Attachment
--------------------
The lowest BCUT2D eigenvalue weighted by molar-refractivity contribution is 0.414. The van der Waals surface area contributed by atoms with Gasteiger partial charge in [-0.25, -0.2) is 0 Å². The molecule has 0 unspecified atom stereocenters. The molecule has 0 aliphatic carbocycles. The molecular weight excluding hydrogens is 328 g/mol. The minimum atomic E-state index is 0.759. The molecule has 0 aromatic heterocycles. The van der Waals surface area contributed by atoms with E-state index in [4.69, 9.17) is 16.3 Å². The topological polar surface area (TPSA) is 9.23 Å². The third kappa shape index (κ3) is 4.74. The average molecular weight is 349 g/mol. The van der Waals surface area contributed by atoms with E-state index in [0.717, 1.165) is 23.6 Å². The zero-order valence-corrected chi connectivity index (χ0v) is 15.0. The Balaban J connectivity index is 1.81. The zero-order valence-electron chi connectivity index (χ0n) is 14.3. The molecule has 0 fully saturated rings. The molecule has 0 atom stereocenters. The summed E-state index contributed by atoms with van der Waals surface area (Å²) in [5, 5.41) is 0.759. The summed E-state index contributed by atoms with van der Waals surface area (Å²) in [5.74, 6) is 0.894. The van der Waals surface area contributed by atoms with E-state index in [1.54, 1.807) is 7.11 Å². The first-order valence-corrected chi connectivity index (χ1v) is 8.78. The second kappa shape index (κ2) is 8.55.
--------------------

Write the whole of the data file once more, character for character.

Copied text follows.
The lowest BCUT2D eigenvalue weighted by molar-refractivity contribution is 0.414. The van der Waals surface area contributed by atoms with Gasteiger partial charge in [-0.25, -0.2) is 0 Å². The molecule has 0 unspecified atom stereocenters. The molecule has 0 aliphatic carbocycles. The molecular weight excluding hydrogens is 328 g/mol. The minimum atomic E-state index is 0.759. The molecule has 0 aromatic heterocycles. The van der Waals surface area contributed by atoms with E-state index in [4.69, 9.17) is 16.3 Å². The topological polar surface area (TPSA) is 9.23 Å². The third kappa shape index (κ3) is 4.74. The average molecular weight is 349 g/mol. The van der Waals surface area contributed by atoms with E-state index in [0.717, 1.165) is 23.6 Å². The zero-order valence-corrected chi connectivity index (χ0v) is 15.0. The Balaban J connectivity index is 1.81. The zero-order valence-electron chi connectivity index (χ0n) is 14.3. The molecule has 0 fully saturated rings. The molecule has 0 atom stereocenters. The summed E-state index contributed by atoms with van der Waals surface area (Å²) in [5, 5.41) is 0.759. The summed E-state index contributed by atoms with van der Waals surface area (Å²) in [5.74, 6) is 0.894. The van der Waals surface area contributed by atoms with E-state index in [1.54, 1.807) is 7.11 Å². The first-order valence-corrected chi connectivity index (χ1v) is 8.78. The second kappa shape index (κ2) is 8.55.